Category Archives: Internet Explorer

Patch Tuesday for March 2021

It’s another Patch Tuesday, usually referred to by Microsoft as ‘Update Tuesday’. Terminology aside, what it means is a big pile of updates that will be foisted upon most Windows users over the next few days.

Those of us sticking with Windows 8.1 can still review the available updates and install them at our leisure, which can be very satisfying when an update that we defer turns out to cause problems. But Microsoft seems to reserve its major screwups to Windows 10 updates these days (incuding this month’s printing crashes, and the fix for those crashes).

If you’re running Windows 10, you can defer updates for as long as a month… unless you’re running any of the Home versions, in which case the updates are as inevitable as taxes.

This month’s updates address several extremely serious security vulnerabilities in Exchange, Microsoft’s email server software, which ordinary folks are very unlikely to be running.

But the parade also includes updates for the usual offenders: Internet Explorer, Microsoft Edge (both the Chromium-based and original versions), Office (Excel, PowerPoint, SharePoint, Visio), Visual Studio, Visual Studio Code, and of course Windows. One hundred and thirty-one vulnerabilities* are addressed in all.

Microsoft’s Security Update Guide is currently the official source for this information. The SUG has undergone some improvements lately, and it’s gradually getting easier to navigate, which is a relief.

If you’re still running Windows 7, today’s festivities are largely meaningless, though Microsoft does occasionally toss a bone in your direction, in the form of a Windows 7 update normally reserved for those deep of pocket. Microsoft will presumably continue to do this when a flaw is serious enough that witholding the fix would create a public relations problem for the company.

The release notes for today’s updates provide additional details, though they are still sadly somewhat incomplete.

* The vulnerability count varies depending on who’s looking. According to the SANS Internet Storm Center, “This month we got patches for 122 vulnerabilities. Of these, 14 are critical, 5 are being exploited and 2 were previously disclosed.” Brian Krebs says “from Microsoft today…the company released software updates to plug more than 82 security flaws in Windows and other supported software. Ten of these earned Microsoft’s “critical” rating”. Clearly Microsoft’s Security Update Guide still needs work.

Patch Tuesday for January 2021

There’s no stopping the juggernaut of monthly updates coming from our pals in Redmond.

This month’s load of updates, based on analysis of the new, ‘improved’ Security Update Guide, shows that we have updates for Edge, Office (2010, 2013, 2016, and 2019), Sharepoint, SQL Server, Visual Studio, Windows (7, 8.1, and 10), and Windows Server (2008, 2012, 2016, and 2019), addressing eighty-three security vulnerabilities in all.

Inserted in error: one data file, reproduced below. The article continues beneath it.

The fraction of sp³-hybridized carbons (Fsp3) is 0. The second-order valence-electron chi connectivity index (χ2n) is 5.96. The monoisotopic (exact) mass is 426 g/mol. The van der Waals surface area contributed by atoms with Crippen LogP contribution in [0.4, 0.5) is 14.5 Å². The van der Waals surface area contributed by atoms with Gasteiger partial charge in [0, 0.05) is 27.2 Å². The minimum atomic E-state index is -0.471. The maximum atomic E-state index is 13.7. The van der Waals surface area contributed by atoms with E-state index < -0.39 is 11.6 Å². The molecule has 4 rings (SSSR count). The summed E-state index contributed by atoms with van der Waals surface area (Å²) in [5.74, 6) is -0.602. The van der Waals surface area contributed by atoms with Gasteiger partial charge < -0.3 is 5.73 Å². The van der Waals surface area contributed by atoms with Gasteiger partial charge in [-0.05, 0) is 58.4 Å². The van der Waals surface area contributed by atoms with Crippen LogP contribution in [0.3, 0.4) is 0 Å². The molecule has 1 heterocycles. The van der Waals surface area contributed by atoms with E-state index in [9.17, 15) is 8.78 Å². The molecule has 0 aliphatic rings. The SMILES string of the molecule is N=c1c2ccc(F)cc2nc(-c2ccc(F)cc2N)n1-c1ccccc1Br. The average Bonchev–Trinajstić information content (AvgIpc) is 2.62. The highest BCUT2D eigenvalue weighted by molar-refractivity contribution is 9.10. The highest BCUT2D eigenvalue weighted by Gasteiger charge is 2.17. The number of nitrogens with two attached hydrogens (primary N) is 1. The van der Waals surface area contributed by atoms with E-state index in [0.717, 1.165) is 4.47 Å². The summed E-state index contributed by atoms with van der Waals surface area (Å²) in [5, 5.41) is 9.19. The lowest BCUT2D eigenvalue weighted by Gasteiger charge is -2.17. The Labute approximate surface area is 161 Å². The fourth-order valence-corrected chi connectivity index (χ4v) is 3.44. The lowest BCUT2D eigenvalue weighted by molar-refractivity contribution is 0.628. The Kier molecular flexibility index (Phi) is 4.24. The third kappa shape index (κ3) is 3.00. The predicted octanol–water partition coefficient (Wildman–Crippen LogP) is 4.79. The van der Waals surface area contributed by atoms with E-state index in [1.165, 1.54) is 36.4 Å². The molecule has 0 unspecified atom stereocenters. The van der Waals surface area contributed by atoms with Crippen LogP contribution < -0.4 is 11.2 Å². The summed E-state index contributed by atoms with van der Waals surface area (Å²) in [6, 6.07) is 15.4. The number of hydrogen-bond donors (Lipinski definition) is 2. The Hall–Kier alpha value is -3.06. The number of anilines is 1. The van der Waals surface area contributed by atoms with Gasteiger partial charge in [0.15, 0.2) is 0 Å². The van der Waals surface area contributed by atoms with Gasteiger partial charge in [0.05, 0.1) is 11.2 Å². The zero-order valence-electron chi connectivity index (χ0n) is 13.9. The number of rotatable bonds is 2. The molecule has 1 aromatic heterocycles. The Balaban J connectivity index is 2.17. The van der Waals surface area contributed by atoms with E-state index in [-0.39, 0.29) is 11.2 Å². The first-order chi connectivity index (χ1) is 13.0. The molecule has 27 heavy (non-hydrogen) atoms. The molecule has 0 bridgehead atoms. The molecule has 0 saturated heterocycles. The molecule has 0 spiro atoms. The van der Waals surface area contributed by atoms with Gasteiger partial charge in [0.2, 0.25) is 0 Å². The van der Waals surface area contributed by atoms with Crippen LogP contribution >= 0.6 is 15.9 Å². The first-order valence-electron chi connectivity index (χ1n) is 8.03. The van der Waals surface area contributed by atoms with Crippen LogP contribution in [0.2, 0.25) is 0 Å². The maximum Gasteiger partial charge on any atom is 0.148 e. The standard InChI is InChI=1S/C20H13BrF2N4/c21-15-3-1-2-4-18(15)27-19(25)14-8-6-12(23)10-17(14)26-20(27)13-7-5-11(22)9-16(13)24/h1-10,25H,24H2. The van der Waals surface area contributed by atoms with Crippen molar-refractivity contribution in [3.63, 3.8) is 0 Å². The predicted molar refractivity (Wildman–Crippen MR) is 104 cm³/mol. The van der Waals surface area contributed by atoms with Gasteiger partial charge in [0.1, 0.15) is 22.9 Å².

There’s a summary of this month’s updates linked from the SUG, but as usual, it’s bafflingly incomplete.

Windows 8.1 computers can get this month’s updates via Windows Update in the Control Panel. Windows 10 computers will get the updates over the next few days, unless they’ve been configured to delay updates temporarily. Windows 7 users are still basically out of luck.

Flash is DEAD

Adobe’s kill switch for Flash went into effect as scheduled yesterday. Any Flash media you try to view from now on will show a placeholder image, which links to the End Of Life announcement for Flash.

That includes any Flash media you have lying around on your computer. For example, I found the Flash test animation on my main computer and uploaded it to my web server, where until January 12, it worked perfectly. That same Flash animation used to show on the main Flash help page, but of course that page now shows the placeholder as well.

And so ends the long, exasperating, security nightmare that was Flash. Good riddance.

Patch Tuesday for September 2020

This month’s pile from Microsoft includes fixes for vulnerabilities in Internet Explorer (9 and 11), both variants of Edge (Chromium and EdgeHTML), Office (2010, 2013, 2016, and 2019), SharePoint, Visual Studio, Windows (7, 8.1, and 10), and Windows Server (2008, 2012, 2016, 2019).

There are fifty-three security bulletins in all, and fifty-three associated updates. The updates includes fixes for one hundred and twenty vulnerabilities, twenty-one of which have been flagged as having critical severity. All of the critical vulnerabilities involve potential remote code execution.

As usual, the details are available in Microsoft’s Security Update Guide.

You can still get the Windows 7 updates legitimately, but only if you subscribe to Microsoft’s rather expensive Extended Security Updates program.

Windows 10 systems will update themselves automatically, although with newer versions, you have some control over when that happens. With Windows 10, most updates are going to get installed at some point. But delaying them can allow you to avoid updates that cause problems, since Microsoft usually issues fixes for the updates shortly after problems are discovered. But doing that potentially leaves your computer vulnerable in the interim. It’s your call. Adjust the update settings by going to Settings > Update & Security > Advanced options.

For Windows 8.1 users, it’s all about Windows Update. If you’ve configured it to install updates automatically, you’re basically in the same boat as Windows 10 users. Otherwise, locate Windows Update in the Control Panel, and click the Check for updates button.

Don’t bother trying to uninstall Microsoft Edge

If you’re old enough to remember the browser wars of the 1990s, you probably remember that Microsoft got into trouble for pushing their web browser, Internet Explorer, using tactics tied to the dominance of Windows.

Competitors were less than thrilled with Microsoft’s tactics. In 1998, an anti-trust suit was launched by the US Department of Justice against Microsoft, alleging that Microsoft was using unfair tactics, in particular by embedding Internet Explorer into Windows, making it difficult to remove.